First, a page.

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What Each Student-Athlete – and Their Family – Should Know: In Defense of the Multi-Sport Athlete

Written by The Two River Times. Posted in Letters & Commentary

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What Each Student-Athlete – and Their Family – Should Know: In Defense of the Multi-Sport Athlete

Published on February 01, 2013 with No Comments

By The New Jersey State Interscholastic Athletic Association

Future all-world basketball star Michael Jordan also played football and baseball during high school. Hall of Famer Joe Namath was a standout hoops player at Beaver Falls High and upon graduation received offers from multiple Major League baseball teams … before accepting a scholarship offer to play football at Alabama. NASCAR driving champion Jimmie Johnson – the only man ever to capture five consecutive Cup Series championships – was an excellent swimmer and water polo player during high school.

Yet despite the example of these and many other sports legends, an increasing number of high school student-athletes are specializing, by devoting all their time and energy to a specific sport at the exclusion of all others. In doing so, they often have the support, even encouragement, of coaches and families who perhaps envision a more advanced, developed competitor earning accolades at their current level, and perhaps increasing their chances of competing at the next.

But, at least when it comes to high-school athletes, the concept of specialization is all wrong. And the problem is that focusing on just one sport actually hinders a young person’s athletic advancement.

“When you play a given sport – whether it’s football, or softball, or swimming, or whatever – you use different muscles, tendons, and ligaments,” explains Steve Timko, executive director of the NJSIAA (New Jersey State Interscholastic Athletic Association), which was founded in 1918 and numbers 433 accredited public, private and parochial New Jersey high schools as its members. “But you’ll never use all your muscles, tendons and ligaments, so your body will naturally have weak spots, or gaps. And that’s the thing, when you play a different sport every season, you maximize your strength and your reflexes by training a much greater portion of the whole. You simply cannot do that by playing one game all the time.”

Timko’s comments mirror the philosophy of the increasingly popular fitness company CrossFit, Inc., which on its website specifically indicates that “Our specialty is not specializing.” Instead, CrossFit gyms focus on a wide variety of exercises – “broad, general, and inclusive” – to stimulate optimum conditioning.

Another issue with focusing on a lone sport is that doing so tends to block a student-athlete from developing the widespread, diverse relationships that are so beneficial to the development of the individual.

“If a student plays a different sport during each of the three traditional seasons, it stands to reason they’ll play alongside a greater number of their peers and learn from a larger number of coaches than if they’re a one-sport athlete,” says Timko. “Long after anyone is done with competitive athletics, they’ll often still be able to tap into those relationships built while playing high school sports. A young person who is limited to focusing on a single sport loses out on making so many potentially valuable personal connections.”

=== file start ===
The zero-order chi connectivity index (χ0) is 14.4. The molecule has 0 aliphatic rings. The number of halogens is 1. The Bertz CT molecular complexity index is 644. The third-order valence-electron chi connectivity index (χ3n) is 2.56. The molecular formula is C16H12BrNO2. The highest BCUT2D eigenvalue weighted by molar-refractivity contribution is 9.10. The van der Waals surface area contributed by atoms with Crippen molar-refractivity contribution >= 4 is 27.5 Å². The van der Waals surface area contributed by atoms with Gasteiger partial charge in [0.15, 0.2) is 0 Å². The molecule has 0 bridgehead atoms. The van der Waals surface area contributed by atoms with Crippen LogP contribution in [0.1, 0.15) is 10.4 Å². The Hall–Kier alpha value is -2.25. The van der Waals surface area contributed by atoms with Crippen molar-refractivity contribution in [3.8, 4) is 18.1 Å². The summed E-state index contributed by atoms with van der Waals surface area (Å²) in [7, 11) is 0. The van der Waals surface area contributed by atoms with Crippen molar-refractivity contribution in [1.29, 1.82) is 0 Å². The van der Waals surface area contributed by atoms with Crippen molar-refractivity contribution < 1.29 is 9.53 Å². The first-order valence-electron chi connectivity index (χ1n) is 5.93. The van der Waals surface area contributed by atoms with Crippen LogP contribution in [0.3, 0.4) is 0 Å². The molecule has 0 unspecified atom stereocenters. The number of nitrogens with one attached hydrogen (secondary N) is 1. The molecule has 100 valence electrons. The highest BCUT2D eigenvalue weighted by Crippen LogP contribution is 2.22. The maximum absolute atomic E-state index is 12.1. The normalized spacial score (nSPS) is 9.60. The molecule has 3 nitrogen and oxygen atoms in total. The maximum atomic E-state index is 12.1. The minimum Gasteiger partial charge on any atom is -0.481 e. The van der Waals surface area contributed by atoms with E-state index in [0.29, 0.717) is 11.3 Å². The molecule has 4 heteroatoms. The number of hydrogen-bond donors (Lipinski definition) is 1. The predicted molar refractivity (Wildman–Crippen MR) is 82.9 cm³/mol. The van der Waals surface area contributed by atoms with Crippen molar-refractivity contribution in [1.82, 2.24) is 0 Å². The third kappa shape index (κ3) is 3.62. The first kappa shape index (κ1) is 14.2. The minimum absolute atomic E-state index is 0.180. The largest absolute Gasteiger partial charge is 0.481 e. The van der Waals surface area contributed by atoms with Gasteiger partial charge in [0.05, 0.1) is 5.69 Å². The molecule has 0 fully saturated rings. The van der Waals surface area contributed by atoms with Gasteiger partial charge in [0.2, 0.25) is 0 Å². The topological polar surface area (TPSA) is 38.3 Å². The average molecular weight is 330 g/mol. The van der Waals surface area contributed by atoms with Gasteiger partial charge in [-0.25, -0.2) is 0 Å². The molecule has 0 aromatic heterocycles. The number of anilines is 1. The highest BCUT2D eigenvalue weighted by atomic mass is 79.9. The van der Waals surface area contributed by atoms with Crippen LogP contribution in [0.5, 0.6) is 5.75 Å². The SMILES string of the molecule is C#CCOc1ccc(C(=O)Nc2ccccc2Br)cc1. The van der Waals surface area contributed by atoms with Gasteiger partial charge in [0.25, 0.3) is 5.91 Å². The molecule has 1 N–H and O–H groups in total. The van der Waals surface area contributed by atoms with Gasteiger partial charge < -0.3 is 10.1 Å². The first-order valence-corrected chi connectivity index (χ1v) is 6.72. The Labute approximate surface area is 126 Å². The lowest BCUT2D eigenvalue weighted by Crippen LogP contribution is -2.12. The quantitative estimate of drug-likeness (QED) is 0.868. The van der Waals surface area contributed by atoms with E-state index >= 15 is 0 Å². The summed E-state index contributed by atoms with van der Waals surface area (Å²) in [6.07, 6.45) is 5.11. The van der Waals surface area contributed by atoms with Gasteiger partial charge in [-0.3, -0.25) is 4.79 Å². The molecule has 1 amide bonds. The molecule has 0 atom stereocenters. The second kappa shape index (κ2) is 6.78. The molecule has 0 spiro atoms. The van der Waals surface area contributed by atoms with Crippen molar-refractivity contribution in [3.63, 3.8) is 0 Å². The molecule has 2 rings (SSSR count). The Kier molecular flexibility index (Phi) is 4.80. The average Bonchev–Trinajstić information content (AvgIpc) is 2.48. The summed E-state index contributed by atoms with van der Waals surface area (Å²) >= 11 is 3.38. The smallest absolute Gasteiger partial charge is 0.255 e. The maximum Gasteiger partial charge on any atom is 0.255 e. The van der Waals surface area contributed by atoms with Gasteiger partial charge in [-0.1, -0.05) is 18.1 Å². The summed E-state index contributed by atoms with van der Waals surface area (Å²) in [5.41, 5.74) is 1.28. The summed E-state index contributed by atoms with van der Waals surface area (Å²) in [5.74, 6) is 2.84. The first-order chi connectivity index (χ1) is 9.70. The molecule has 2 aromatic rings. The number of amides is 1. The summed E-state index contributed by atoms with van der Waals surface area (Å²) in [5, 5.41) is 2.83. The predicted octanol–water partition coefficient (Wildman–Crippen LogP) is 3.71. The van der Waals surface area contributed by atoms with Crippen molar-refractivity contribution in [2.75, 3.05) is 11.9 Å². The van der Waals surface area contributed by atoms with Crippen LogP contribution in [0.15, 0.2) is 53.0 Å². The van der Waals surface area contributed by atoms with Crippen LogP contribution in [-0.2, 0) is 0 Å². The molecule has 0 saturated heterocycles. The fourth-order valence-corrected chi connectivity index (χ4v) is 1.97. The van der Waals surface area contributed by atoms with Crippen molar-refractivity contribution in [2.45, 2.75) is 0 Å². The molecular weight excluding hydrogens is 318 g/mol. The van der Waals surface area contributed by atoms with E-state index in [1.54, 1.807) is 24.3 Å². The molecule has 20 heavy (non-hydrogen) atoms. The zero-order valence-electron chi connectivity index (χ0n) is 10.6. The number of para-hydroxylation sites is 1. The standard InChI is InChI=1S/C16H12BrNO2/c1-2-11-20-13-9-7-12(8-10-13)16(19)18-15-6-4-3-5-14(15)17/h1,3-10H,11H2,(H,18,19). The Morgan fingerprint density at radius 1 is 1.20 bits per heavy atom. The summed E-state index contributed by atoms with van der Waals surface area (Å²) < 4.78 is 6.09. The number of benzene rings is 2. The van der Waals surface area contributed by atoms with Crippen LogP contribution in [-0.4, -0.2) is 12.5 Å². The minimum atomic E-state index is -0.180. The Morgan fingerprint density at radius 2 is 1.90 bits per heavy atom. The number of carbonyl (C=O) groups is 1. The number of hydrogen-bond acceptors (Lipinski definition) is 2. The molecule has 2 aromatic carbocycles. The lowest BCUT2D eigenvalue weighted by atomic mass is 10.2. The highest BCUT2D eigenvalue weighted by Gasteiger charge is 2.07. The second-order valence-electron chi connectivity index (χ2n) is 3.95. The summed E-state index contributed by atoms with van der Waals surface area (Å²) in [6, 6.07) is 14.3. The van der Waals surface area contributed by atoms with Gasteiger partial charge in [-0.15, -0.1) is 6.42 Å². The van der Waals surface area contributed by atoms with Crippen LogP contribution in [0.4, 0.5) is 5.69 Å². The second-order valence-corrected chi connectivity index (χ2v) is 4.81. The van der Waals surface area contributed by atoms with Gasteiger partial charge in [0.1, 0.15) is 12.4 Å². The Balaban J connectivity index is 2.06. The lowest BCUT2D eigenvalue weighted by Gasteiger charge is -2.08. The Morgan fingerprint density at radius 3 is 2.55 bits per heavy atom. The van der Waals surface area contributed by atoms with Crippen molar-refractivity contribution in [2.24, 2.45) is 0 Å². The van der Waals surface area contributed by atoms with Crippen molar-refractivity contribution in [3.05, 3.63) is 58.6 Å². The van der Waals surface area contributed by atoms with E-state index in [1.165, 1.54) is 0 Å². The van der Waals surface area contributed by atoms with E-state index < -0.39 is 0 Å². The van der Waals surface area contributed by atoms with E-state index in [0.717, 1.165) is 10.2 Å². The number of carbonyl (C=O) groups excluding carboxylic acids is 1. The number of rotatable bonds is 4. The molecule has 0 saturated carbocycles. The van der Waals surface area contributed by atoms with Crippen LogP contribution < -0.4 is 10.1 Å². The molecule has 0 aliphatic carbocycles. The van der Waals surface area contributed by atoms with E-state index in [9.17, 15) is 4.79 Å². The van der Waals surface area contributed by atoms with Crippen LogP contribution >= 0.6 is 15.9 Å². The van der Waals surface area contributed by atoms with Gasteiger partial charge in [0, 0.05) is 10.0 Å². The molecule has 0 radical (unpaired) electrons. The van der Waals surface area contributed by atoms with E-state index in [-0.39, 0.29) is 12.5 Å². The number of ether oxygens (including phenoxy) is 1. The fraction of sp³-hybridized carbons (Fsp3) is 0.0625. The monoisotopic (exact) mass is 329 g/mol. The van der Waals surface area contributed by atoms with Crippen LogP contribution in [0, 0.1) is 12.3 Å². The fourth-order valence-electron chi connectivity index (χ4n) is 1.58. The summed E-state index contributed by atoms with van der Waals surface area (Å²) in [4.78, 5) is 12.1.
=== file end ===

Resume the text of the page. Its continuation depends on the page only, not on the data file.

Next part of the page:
In their 2011 book Foundations of Physical Education, Exercise Science and Sport, authors Deborah Wuest and Charles Bucher maintain that children should play many different sports to experience different challenges and develop different motor skills. Early specialization, they say, prevents youngsters from establishing skills and interests outside of one sport. Likewise, a 2011 article on Livestrong.com noted that a sole focus on one athletic activity can result in burnout and eventually abandonment of that particular sport.

Yet another concern about high school-level athletes specializing is the potential negative impact on development of complex reasoning and problem-solving skills.

“Let’s not lose sight of the fact that in athletics, whatever the sport, the brain plays a crucial role,” notes Larry White, NJSIAA assistant director. “Whether it’s a point guard dribbling up the floor, a quarterback assessing the defense while calling signals, or a short stop fielding a slow grounder with bases loaded, an immense amount of data needs to be analyzed, and decisions need to be made.  Every sport presents unique cerebral challenges, so the teenage student-athlete focused on only one sport may lose an awesome opportunity to develop enhanced mental flexibility.”

 

Established in 1918, the New Jersey State Interscholastic Athletics Association (NJSIAA) is a voluntary, non-profit organization comprised of 433 accredited public, private and parochial high schools. A member of the National Federation of State High School Associations, the NJSIAA conducts tournaments and crowns champions in 32 sports. Championship competition for girls is sponsored in basketball, bowling, cross country, fencing, field hockey, golf, gymnastics, lacrosse, soccer, softball, swimming, tennis, outdoor track, winter track and volleyball. Boys’ championships are determined in baseball, basketball, bowling, cross country, fencing, football, golf, ice hockey, lacrosse, soccer, swimming, tennis, outdoor track, winter track, volleyball and wrestling.

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